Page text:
Description : International criminal justice has undergone rapid recent development. Since the establishment of the International Criminal Tribunal for the former Yugoslavia (ICTY) in 1993, and the International Criminal Tribunal for Rwanda (ICTR) in the following year, the field has changed beyond recognition. The traditional immunity of presidents or heads of government, prime ministers, and other functionaries acting in an official capacity no longer prevails; the doctrine of superior orders is inapplicable except, where appropriate, as in mitigation; and the gap between international armed conflict and non-international armed conflict has closed. More generally, the bridge has been crossed between the irresponsibility of the state and the criminal responsibility of the individual. As a result, the traditional impunity of the state has practically gone. This book, by one of the former judges of the ICTY, ICTR, and the International Court of Justice, assesses some of the workings of the ICTY that have shaped these developments. In it, Judge Shahabuddeen provides an insightful overview of the nature of this criminal court, established on behalf of the whole of the international community. He reflects on its transformation into one of the leading fora for the growth of international criminal law first-hand, offering a unique perspective on the challenges it has faced. Judge Shahabuddeen's experience in international criminal justice makes this volume essential reading for those interested in, or working with, international criminal law.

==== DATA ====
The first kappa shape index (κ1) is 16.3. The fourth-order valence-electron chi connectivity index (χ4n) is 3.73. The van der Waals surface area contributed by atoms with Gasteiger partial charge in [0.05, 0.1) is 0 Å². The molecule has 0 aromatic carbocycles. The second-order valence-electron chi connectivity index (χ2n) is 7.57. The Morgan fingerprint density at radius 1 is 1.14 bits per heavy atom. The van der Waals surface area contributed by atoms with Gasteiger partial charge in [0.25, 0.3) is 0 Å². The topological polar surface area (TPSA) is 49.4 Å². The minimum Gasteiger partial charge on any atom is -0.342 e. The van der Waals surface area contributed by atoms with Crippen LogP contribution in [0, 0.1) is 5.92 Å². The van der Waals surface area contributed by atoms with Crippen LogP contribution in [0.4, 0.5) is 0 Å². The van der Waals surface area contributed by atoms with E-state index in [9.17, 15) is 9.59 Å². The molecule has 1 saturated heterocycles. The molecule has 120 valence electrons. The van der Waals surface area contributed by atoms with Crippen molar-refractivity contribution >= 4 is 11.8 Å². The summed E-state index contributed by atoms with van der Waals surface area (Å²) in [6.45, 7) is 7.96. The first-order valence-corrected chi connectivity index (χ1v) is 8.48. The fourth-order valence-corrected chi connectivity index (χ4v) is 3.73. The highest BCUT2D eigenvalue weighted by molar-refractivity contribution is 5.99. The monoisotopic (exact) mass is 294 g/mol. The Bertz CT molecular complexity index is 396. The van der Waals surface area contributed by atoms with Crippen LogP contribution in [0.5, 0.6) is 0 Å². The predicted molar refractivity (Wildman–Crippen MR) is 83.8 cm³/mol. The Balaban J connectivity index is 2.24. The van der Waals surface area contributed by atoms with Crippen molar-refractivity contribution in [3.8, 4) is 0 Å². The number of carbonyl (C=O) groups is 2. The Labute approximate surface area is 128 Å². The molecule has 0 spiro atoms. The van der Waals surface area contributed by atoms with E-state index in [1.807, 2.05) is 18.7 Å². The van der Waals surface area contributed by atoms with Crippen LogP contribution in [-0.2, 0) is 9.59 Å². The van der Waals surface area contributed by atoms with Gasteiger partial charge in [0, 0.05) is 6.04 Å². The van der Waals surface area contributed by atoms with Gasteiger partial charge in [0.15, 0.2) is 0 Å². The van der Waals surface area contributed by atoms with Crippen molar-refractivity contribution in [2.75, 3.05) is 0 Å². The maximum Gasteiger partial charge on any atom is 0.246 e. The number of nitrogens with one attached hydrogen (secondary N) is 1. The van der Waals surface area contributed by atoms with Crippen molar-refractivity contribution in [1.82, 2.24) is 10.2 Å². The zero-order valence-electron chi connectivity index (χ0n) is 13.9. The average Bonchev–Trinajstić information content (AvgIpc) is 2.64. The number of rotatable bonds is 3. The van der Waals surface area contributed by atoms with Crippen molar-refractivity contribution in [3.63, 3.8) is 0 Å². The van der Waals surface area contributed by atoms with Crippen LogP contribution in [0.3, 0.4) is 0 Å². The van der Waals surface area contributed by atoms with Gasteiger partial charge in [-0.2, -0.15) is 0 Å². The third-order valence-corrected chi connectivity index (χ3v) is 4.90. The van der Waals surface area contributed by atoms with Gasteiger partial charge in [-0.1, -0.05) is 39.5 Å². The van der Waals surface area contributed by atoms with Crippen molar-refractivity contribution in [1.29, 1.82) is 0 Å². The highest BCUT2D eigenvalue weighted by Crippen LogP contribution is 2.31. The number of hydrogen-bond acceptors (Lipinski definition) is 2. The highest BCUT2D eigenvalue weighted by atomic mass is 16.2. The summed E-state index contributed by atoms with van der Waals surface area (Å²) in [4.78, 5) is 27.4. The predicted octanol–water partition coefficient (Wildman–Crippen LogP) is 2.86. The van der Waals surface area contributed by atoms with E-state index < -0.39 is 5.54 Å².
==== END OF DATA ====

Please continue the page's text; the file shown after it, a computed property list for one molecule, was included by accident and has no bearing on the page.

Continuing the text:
Description : Advocates of the ‘Nuremberg legacy’ emphasize the positive impact of the individualization of responsibility and the establishment of an historical record through judicial procedures for ‘war crimes’. This legacy has been cited in the context of the establishment and operation of the UN ad hoc International Criminal Tribunals in the 1990s, as well as for the International Criminal Court. The problem with this legacy, however, is that it is based solely on the experience of West Germany. Furthermore, the effect of the procedure on post-conflict society has not been empirically examined. This book does this by analyzing the Tokyo Trial, the other International Military Tribunal established after the Second World War, and its impact on post-war Japan. Madoka Futamura examines the short- and long-term impact of the International Military Tribunal for the Far East (the Tokyo Trial), on post-war Japan, in order to improve the understanding of and strategy for ongoing international war crimes tribunals. War Crimes Tribunals and Transitional Justice will be of much interest to students of war crimes, international law, transitional justice and international relations in general.